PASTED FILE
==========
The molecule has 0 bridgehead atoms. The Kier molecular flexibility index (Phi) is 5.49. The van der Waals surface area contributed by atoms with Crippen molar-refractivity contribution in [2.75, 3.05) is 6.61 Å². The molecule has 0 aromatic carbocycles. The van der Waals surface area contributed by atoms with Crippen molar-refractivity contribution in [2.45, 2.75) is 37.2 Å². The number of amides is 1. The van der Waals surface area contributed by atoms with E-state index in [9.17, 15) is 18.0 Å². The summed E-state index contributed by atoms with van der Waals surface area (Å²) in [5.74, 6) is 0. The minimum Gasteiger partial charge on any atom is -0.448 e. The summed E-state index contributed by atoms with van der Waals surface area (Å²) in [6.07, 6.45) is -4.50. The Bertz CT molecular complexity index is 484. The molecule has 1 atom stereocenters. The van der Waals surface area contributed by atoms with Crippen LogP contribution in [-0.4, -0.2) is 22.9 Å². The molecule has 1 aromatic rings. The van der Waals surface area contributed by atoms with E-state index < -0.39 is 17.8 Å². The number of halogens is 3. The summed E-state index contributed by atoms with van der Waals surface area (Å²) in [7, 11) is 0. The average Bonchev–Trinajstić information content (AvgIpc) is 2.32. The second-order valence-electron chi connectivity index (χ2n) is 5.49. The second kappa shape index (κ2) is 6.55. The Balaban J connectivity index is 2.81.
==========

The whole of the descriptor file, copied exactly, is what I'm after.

The molecule has 0 bridgehead atoms. The Kier molecular flexibility index (Phi) is 5.49. The van der Waals surface area contributed by atoms with Crippen molar-refractivity contribution in [2.75, 3.05) is 6.61 Å². The molecule has 0 aromatic carbocycles. The van der Waals surface area contributed by atoms with Crippen molar-refractivity contribution in [2.45, 2.75) is 37.2 Å². The number of amides is 1. The van der Waals surface area contributed by atoms with E-state index in [9.17, 15) is 18.0 Å². The summed E-state index contributed by atoms with van der Waals surface area (Å²) in [5.74, 6) is 0. The minimum Gasteiger partial charge on any atom is -0.448 e. The summed E-state index contributed by atoms with van der Waals surface area (Å²) in [6.07, 6.45) is -4.50. The Bertz CT molecular complexity index is 484. The molecule has 1 atom stereocenters. The van der Waals surface area contributed by atoms with Crippen LogP contribution in [-0.4, -0.2) is 22.9 Å². The molecule has 1 aromatic rings. The van der Waals surface area contributed by atoms with E-state index < -0.39 is 17.8 Å². The number of halogens is 3. The summed E-state index contributed by atoms with van der Waals surface area (Å²) in [7, 11) is 0. The average Bonchev–Trinajstić information content (AvgIpc) is 2.32. The second-order valence-electron chi connectivity index (χ2n) is 5.49. The second kappa shape index (κ2) is 6.55. The Balaban J connectivity index is 2.81.